If all goes well, this is the one and only time I’m going to write about Selena Gomez. Because…yeah.
For someone I think about for about roughly five seconds a month, or about the time it takes for me to scroll past her headlines on Google News, she served as the catalyst for an interesting discussion on Twitter last week about celebrity journalism. It was NPR’s Linda Holmes who kicked things off with a tweet criticizing this story about the pop star, and she was quickly joined by Criticwire’s Sam Adams, among others. (Because I’m a nerd, I made a Storify to commemorate it.)
Holmes’ issue? Basically, everything. The story in question was theoretically written in light of Gomez’ new album, yet the resulting story came out as some kind of Orwellian expose on the reality of celebrity journalism: red tape, bodyguards, pushy PR reps and at the heart of it all, a seemingly oblivious pop star whose tepid personality draws the whole schematic into question.
Stories about the publicity machine are not uncommon. The other side of fame — and all the obstacles manufactured to keep a celebrity as isolated from the public (and therefore, criticism) as possible — are incredibly enticing in their otherworldliness. Sometimes this notion creates the core of the story (as it does in the Gomez story), but you often see that journalist-through-the-looking-glass scenario used as a scene-setting device to open a story. (Just one recent example that comes to mind: this interview with Angelina Jolie done by Marie Claire. But seriously, scores of these exist; even I did it once.)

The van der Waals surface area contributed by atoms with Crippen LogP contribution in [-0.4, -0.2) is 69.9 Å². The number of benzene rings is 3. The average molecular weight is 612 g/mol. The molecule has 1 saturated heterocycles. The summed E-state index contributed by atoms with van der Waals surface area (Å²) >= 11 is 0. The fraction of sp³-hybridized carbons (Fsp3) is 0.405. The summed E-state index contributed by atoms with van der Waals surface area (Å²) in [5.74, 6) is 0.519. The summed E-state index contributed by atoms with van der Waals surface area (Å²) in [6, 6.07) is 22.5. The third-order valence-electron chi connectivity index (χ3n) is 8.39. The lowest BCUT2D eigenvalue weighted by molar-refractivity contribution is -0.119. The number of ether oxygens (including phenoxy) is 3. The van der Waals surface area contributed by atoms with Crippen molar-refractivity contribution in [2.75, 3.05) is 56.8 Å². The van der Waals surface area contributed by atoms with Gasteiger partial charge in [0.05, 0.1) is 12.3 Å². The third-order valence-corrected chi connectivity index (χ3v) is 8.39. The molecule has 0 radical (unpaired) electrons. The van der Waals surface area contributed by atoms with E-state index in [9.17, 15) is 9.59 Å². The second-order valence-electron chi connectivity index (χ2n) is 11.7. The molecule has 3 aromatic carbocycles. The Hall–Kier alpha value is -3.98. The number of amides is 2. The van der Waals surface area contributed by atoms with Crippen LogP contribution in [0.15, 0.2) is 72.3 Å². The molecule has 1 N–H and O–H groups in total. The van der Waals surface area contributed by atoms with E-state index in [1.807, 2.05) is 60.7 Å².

From the outset, I thought I’d disagree with Holmes’ impression that this story was pointless. After all, stories about the system of fame do often share at least something interesting about its subject or fame itself.
But, nope! Not this time.
The story in question recounts author Vinay Menon’s experience meeting Selena Gomez, which is, apparently, the Hardest Thing in the World. He texts Gomez’ publicist. The publicist texts back, telling him that under no circumstances is he to ask about the pop star’s relationship with Justin Bieber. After being escorted to what sounds like a prison cell block of hotel rooms and locked doors, Menon is supervised during a 30-minute preview of Gomez’ new album, Stars Dance (?!?!), and must surrender his phone and recorder before doing so. Menon, feeling unprepared after listening to album snippets, finally meets Gomez and finds himself at a total loss, resorting to inane questions like, “If someone were completely unfamiliar with you, how would you describe yourself?”
The outcome of Menon’s piece seems to question the power imbalance between PR reps and journalists, the newsworthiness of a pop tart like Gomez and the purpose of celebrity journalism as a whole.
The first problem: Menon’s story simply raises too much objection to the common facets of celebrity culture. Of course a publicist will, on pain of death/exclusion from future interview invites with Disney stars, implement strong restrictions on particular subjects. (This is a post- Jennifer Aniston/Brad Pitt, Rihanna/Chris Brown universe, after all. But seriously, that’s been going on forever.) And of course people will take away your phone and recording device before you listen to a pre-release album. Drawing attention to these measures, and his own surprise about them, makes Menon appear a tad naive.